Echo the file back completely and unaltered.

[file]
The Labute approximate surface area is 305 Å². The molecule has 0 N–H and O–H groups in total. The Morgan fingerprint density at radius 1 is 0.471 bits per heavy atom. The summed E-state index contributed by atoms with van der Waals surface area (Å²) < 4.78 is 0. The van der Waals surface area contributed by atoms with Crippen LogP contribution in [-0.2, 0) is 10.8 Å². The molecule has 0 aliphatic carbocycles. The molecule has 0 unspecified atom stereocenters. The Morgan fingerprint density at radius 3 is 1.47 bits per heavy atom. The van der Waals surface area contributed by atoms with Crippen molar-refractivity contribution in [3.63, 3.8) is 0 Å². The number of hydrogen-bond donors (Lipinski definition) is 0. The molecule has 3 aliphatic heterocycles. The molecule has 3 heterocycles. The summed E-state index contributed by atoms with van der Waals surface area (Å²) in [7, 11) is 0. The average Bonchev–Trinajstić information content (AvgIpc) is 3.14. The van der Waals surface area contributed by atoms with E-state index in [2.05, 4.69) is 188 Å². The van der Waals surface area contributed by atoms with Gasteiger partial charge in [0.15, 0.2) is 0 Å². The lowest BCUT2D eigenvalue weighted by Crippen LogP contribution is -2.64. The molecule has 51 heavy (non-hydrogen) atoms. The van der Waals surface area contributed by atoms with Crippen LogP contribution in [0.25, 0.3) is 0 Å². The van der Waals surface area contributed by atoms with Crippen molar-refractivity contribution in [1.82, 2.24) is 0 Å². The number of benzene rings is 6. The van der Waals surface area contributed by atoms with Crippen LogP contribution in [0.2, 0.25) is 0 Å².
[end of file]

The Labute approximate surface area is 305 Å². The molecule has 0 N–H and O–H groups in total. The Morgan fingerprint density at radius 1 is 0.471 bits per heavy atom. The summed E-state index contributed by atoms with van der Waals surface area (Å²) < 4.78 is 0. The van der Waals surface area contributed by atoms with Crippen LogP contribution in [-0.2, 0) is 10.8 Å². The molecule has 0 aliphatic carbocycles. The molecule has 0 unspecified atom stereocenters. The Morgan fingerprint density at radius 3 is 1.47 bits per heavy atom. The van der Waals surface area contributed by atoms with Crippen molar-refractivity contribution in [3.63, 3.8) is 0 Å². The number of hydrogen-bond donors (Lipinski definition) is 0. The molecule has 3 aliphatic heterocycles. The molecule has 3 heterocycles. The summed E-state index contributed by atoms with van der Waals surface area (Å²) in [7, 11) is 0. The average Bonchev–Trinajstić information content (AvgIpc) is 3.14. The van der Waals surface area contributed by atoms with E-state index in [2.05, 4.69) is 188 Å². The van der Waals surface area contributed by atoms with Gasteiger partial charge in [0.15, 0.2) is 0 Å². The lowest BCUT2D eigenvalue weighted by Crippen LogP contribution is -2.64. The molecule has 51 heavy (non-hydrogen) atoms. The van der Waals surface area contributed by atoms with Crippen LogP contribution in [0.25, 0.3) is 0 Å². The van der Waals surface area contributed by atoms with Crippen molar-refractivity contribution in [1.82, 2.24) is 0 Å². The number of benzene rings is 6. The van der Waals surface area contributed by atoms with Crippen LogP contribution in [0.2, 0.25) is 0 Å².